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NEGRO FOLK RHYMES
ply," "Let's Marry—Courtship," "Shoo! Shoo!" "When I Go to Marry," and many others.
"Call" and "sponse" even runs, at least in one case, between whole Rhymes. "I Wouldn't Marry a Black Girl" as a "call" has for its "sponse": "I Wouldn't Marry a Yellow or a White Negro Girl." The Rhyme "I'd Rather Be a Negro Than a Poor White Man" is a "sponse" to an imaginary "call" that the Negro is inferior by nature.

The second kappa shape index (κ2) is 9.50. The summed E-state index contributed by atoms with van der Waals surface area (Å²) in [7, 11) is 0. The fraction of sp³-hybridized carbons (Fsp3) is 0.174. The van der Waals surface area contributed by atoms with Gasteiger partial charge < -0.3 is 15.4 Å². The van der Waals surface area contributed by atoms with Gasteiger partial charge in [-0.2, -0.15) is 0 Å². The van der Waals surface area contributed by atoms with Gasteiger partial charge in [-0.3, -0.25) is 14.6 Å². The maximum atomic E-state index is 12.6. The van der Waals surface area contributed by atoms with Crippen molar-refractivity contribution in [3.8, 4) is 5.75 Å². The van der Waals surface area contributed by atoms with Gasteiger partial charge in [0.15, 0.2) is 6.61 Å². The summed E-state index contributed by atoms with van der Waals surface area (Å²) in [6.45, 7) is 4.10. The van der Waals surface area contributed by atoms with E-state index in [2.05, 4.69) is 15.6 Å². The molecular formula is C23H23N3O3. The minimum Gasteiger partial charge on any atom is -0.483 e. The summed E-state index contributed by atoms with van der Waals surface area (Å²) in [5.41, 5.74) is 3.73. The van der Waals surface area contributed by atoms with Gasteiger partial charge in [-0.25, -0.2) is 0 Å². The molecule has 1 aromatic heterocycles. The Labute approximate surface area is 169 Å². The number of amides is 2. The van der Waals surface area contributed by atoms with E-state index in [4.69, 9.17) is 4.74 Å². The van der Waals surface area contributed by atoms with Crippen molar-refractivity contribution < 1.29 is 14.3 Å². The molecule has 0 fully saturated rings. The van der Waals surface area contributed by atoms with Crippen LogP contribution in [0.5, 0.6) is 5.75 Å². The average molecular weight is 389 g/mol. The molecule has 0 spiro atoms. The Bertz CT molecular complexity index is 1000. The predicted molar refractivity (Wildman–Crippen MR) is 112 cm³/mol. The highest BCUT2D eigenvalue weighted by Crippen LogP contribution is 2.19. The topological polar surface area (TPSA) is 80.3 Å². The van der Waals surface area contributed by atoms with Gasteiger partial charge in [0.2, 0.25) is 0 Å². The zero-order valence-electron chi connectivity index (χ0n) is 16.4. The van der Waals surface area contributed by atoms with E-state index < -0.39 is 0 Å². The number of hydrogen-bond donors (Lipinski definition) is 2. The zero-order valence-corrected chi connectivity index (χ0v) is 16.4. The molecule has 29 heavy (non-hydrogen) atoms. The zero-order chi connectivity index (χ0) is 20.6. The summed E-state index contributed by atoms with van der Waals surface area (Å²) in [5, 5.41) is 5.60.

After some consideration, as compiler of the Negro Rhymes, I thought I ought to say something of their rhyming system, but before doing this I want to consider for a little the general structure of a stanza in Negro Rhymes.
Of course there is no lawT, but the number of lines in a stanza of English poetry is commonly a multiple of two. The large majority of Negro Rhymes follows this same rule, but, even in case of these, the lines are so unsymmetrical that they make but the faintest approach to the commonly accepted standards. Then there are Rhymes with stanzas of three lines and there are those wTith five, six, and seven lines. This is because the imaginary music measure is the unit of measurement instead of feet, and the stanzas are all right so long as they run in consonance with the laws governing music measures